Category Archives: literature prompt

Giving the game away (nearly)

Forget that spoiler alert! Go on, do it! It’s time to give away the story! What? Give away the story? Or at least part of it? Am I being serious? Strangely yes. This week reading June by Miranda Beverley-Whittmore, I … Continue reading

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Setting prompt

The following excerpt from Cynthia Bond’s powerful new novel (you heard it here) Ruby makes a great prompt to start a story or just tackle a familiar setting in a new way. Read and model your writing as closely as … Continue reading

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Monday prompt on a Wednesday (oops)

So we have my mother-in-law over from the UK and I am not keeping up my self imposed blogging schedule, but here are a couple of writing prompts and some thoughts based round the writing of Jhumpa Lahiri whose novel, … Continue reading

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Trouble With Wallflowers by MZ Fairtlough

The prompt was to write a story from the point of view of a wallflower: an observer rather than an active participant in a scene. I wasn’t sure about this one but then this popped out, and it was published … Continue reading

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Dialogue that works

I am reading an upper middle grade novel – The Amulet of Samarkand, by Jonathon Stroud – and I’m loving it. There’s loads of action, intriguing characters, fun, magic and Bartimaeus (pictured here) has a brilliant voice. What I’m picking … Continue reading

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Starting with The Sense of an Ending

I remember, in no particular order: –       a shiny inner wrist; –       steam rising from a wet sink as a hot frying pan is laughingly tossed into it; –       gouts of sperm circling in a plughole, before being sluiced down … Continue reading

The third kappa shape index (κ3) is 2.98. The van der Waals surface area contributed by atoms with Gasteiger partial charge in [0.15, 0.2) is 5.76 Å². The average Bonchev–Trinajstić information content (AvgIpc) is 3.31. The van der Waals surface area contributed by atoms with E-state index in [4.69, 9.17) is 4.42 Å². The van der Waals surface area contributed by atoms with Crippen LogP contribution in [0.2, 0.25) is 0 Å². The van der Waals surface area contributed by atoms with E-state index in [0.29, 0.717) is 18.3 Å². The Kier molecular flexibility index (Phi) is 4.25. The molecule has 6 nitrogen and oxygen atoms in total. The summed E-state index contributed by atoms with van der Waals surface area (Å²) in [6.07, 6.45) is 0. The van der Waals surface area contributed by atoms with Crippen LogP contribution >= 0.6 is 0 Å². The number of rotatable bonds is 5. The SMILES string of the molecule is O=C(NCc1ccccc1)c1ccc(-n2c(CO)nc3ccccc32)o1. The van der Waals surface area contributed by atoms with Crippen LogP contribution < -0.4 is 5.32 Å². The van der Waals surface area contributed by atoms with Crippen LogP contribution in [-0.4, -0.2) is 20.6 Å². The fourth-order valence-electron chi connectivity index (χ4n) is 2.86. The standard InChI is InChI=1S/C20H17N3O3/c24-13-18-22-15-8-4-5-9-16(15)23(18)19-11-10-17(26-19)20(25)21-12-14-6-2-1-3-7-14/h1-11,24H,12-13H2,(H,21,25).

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The perks of point of view

Do you enjoy holidays with your family? I don’t mean your mom and dad family, but your uncle and aunt and cousin family? Personally, I do. There are several reasons for this. First, I am very interested and fascinated by … Continue reading

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A recipe for memoir

I am currently reading Love, War and Ice Cream by the lovely Zoe and becoming thoroughly immersed in the two different family stories she unfolds. I’ve been particularly charmed by her use of photographs and recipes. It’s the recipes that … Continue reading

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Mirror, mirror – 5 perspectives on character description

I’ve recently read all three of Gillian Flynn’s novels (Sharp Objects, Dark Places and Gone Girl) and I’d recommend them all. Great plots, nasty characters and some excellent writing. I’ve been particularly struck by the way she paints vivid physical … Continue reading

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Character and the psychopath test

Many writers struggle at times with the difference between showing and telling. It’s so much easier to tell the reader about your character than to show your character in action and let the reader draw their own conclusions. Here’s a … Continue reading

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